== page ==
Primary Edges

Delete Site B Controller Cluster

Navigate to Network and Security - Installation and Upgrade - Management - NSX Controller Nodes and confirm that Transit (Site B) NSX Manager is selected. Select each controller in turn and select Delete, allowing time for deletion between each:

Delete Controllers

Upon deletion of the final controller, tick Proceed to Force Delete and click Delete:

Assign Secondary Role to Site B NSX Manager

Navigate to Network and Security - Installation and Upgrade - Management - NSX Managers, select primary NSX Manager, click Actions - Add Secondary Manager:

Add Secondary Manager

Complete wizard and click Add:

Complete Secondary Manager Wizard

Accept thumbprint and confirm that Site B NSX Manager is now listed as a Secondary Manager:

New Secondary Manager

Confirm Site A UDLR Controller VM Clean Up

Navigate to Network and Security - NSX Edges, confirm that Secondary (Site B) NSX Manager is selected and confirm status of UDLRs is listed as Active instead of Deployed:

UDLRs Active

Finally, confirm that the controller VMs have been deleted from the secondary site:

Inventory

Verify Configuration of the UDLRs

Navigate to Network and Security - NSX Edges in the primary site and select one of the UDLRs. Select Configure - Interfaces and confirm that connectivity is as expected:

UDLR Interfaces

Confirm other settings such as firewall, DHCP Relay (if configured), etc.

Repeat verification checks on remining UDLRs in the environment.

Verify Dynamic Routing Configuration of UDLRs and ESGs

In my test lab, I’m using BGP for my dynamic routing. Your environment may be using OSPF so modify the following commands to fit your circumstance.

Open a console to both of the Edge VMs in turn and issue the command:

show ip bgp neighbours summary

Confirm that the Site A Edge appliance shows and “E” (Established) status with all its configured neighbouring UDLRs (lab UDLRs: 192.168.100.15 and 192.168.200.15) and the upstream router (lab LABROUTER: 192.168.111.1):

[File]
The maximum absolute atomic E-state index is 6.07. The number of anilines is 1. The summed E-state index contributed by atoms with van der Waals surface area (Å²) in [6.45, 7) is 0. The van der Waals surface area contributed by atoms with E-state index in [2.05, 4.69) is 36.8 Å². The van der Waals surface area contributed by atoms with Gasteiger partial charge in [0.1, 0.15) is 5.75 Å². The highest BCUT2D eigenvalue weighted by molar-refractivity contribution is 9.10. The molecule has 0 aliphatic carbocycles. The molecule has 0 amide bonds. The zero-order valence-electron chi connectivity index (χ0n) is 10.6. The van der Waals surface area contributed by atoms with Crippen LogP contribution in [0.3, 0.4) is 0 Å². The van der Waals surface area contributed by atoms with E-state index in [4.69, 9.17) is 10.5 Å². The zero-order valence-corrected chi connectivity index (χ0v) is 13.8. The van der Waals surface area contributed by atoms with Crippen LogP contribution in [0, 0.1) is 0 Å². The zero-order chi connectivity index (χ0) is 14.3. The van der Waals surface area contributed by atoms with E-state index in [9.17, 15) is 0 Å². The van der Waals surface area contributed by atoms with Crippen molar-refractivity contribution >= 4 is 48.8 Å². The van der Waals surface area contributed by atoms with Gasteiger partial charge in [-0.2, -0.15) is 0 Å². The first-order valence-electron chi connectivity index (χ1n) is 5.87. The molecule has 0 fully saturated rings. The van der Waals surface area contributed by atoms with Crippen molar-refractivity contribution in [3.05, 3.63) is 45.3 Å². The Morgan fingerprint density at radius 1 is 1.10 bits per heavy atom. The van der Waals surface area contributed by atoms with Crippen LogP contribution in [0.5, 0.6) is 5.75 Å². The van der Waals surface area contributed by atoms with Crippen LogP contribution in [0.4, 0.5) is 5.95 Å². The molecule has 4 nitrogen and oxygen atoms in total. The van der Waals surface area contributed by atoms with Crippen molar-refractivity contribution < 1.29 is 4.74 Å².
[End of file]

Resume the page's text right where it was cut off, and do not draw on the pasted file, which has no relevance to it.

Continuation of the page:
ESG A Established

Confirm that the Site A Edge appliance shows and “E” (Established) status with all its configured neighbouring UDLRs (lab UDLRs: 192.168.100.15 and 192.168.200.15) and the upstream router (lab LABROUTER: 192.168.222.1):

ESG B Established

Next, issue the command:

show ip route

Confirm that the both edges are receiving routes from both the UDLRs and the upstream router:

Site A ESG Routes

Site B ESG Routes

Test

Finally, run some trace routes to confirm that traffic is following the correct path into the environment:

Traffic Ingress

and out of the environment. Site A:

Site A Traffic Egress

Site B:

Site B Traffic Egress

Conclusion and Wrap Up

So there we have it. The complete failure of an NSX Data Center primary site, promotion of secondary site to primary site status and subsequent recovery of control plane in remaining site. Once the failed site came back online the repromotion of the site to primary status and the clean up of temporary control plane in the newly demoted site.

Phew! That’s it for this multipart series. Hope you enjoyed it. Remember to a link to this series safe. You never know when you may need it!

Find the other parts here:

All in all, a bit of a mission this one, but well worth it should disaster ever strike. :grimacing:

-Chris